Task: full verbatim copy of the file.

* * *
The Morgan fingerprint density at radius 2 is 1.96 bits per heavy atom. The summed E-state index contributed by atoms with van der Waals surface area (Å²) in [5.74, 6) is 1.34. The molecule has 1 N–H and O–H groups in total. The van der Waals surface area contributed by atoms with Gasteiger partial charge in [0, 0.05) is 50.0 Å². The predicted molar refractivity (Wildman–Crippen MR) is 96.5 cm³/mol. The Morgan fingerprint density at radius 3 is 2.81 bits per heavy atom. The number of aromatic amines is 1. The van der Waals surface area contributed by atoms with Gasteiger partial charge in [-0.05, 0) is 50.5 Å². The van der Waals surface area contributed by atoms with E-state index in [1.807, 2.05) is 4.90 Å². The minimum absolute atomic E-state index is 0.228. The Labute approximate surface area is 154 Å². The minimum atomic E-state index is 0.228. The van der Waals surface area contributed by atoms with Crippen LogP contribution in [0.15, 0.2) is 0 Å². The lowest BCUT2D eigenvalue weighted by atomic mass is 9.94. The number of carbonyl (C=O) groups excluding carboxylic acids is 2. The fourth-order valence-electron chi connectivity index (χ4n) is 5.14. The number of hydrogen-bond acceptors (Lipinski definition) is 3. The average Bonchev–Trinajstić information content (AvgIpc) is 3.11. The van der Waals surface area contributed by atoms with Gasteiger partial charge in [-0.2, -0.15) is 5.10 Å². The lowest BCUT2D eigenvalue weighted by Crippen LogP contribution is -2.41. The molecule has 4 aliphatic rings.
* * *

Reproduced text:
The Morgan fingerprint density at radius 2 is 1.96 bits per heavy atom. The summed E-state index contributed by atoms with van der Waals surface area (Å²) in [5.74, 6) is 1.34. The molecule has 1 N–H and O–H groups in total. The van der Waals surface area contributed by atoms with Gasteiger partial charge in [0, 0.05) is 50.0 Å². The predicted molar refractivity (Wildman–Crippen MR) is 96.5 cm³/mol. The Morgan fingerprint density at radius 3 is 2.81 bits per heavy atom. The number of aromatic amines is 1. The van der Waals surface area contributed by atoms with Gasteiger partial charge in [-0.05, 0) is 50.5 Å². The van der Waals surface area contributed by atoms with E-state index in [1.807, 2.05) is 4.90 Å². The minimum absolute atomic E-state index is 0.228. The Labute approximate surface area is 154 Å². The minimum atomic E-state index is 0.228. The van der Waals surface area contributed by atoms with Crippen LogP contribution in [0.15, 0.2) is 0 Å². The lowest BCUT2D eigenvalue weighted by atomic mass is 9.94. The number of carbonyl (C=O) groups excluding carboxylic acids is 2. The fourth-order valence-electron chi connectivity index (χ4n) is 5.14. The number of hydrogen-bond acceptors (Lipinski definition) is 3. The average Bonchev–Trinajstić information content (AvgIpc) is 3.11. The van der Waals surface area contributed by atoms with Gasteiger partial charge in [-0.2, -0.15) is 5.10 Å². The lowest BCUT2D eigenvalue weighted by Crippen LogP contribution is -2.41. The molecule has 4 aliphatic rings.